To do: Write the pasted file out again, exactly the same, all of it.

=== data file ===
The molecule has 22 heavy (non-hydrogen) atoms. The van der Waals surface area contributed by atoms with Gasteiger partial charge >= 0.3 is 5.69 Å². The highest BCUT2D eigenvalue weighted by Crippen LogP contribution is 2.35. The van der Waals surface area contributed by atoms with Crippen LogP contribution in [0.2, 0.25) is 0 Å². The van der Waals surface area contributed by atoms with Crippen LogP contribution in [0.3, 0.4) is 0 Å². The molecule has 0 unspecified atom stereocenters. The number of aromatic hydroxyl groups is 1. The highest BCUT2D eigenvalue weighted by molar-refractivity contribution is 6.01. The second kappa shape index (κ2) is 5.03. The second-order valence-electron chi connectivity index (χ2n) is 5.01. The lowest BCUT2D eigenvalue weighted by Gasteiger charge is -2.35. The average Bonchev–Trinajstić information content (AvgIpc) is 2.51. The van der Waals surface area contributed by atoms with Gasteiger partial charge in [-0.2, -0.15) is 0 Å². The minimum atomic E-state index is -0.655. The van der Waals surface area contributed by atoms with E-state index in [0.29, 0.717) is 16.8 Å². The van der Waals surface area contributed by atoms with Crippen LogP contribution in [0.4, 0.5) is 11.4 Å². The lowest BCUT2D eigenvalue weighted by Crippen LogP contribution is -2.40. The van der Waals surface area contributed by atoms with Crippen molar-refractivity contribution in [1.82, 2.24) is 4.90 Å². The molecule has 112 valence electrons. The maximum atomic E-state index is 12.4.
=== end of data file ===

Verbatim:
The molecule has 22 heavy (non-hydrogen) atoms. The van der Waals surface area contributed by atoms with Gasteiger partial charge >= 0.3 is 5.69 Å². The highest BCUT2D eigenvalue weighted by Crippen LogP contribution is 2.35. The van der Waals surface area contributed by atoms with Crippen LogP contribution in [0.2, 0.25) is 0 Å². The van der Waals surface area contributed by atoms with Crippen LogP contribution in [0.3, 0.4) is 0 Å². The molecule has 0 unspecified atom stereocenters. The number of aromatic hydroxyl groups is 1. The highest BCUT2D eigenvalue weighted by molar-refractivity contribution is 6.01. The second kappa shape index (κ2) is 5.03. The second-order valence-electron chi connectivity index (χ2n) is 5.01. The lowest BCUT2D eigenvalue weighted by Gasteiger charge is -2.35. The average Bonchev–Trinajstić information content (AvgIpc) is 2.51. The van der Waals surface area contributed by atoms with Gasteiger partial charge in [-0.2, -0.15) is 0 Å². The minimum atomic E-state index is -0.655. The van der Waals surface area contributed by atoms with E-state index in [0.29, 0.717) is 16.8 Å². The van der Waals surface area contributed by atoms with Crippen LogP contribution in [0.4, 0.5) is 11.4 Å². The lowest BCUT2D eigenvalue weighted by Crippen LogP contribution is -2.40. The van der Waals surface area contributed by atoms with Crippen molar-refractivity contribution in [1.82, 2.24) is 4.90 Å². The molecule has 112 valence electrons. The maximum atomic E-state index is 12.4.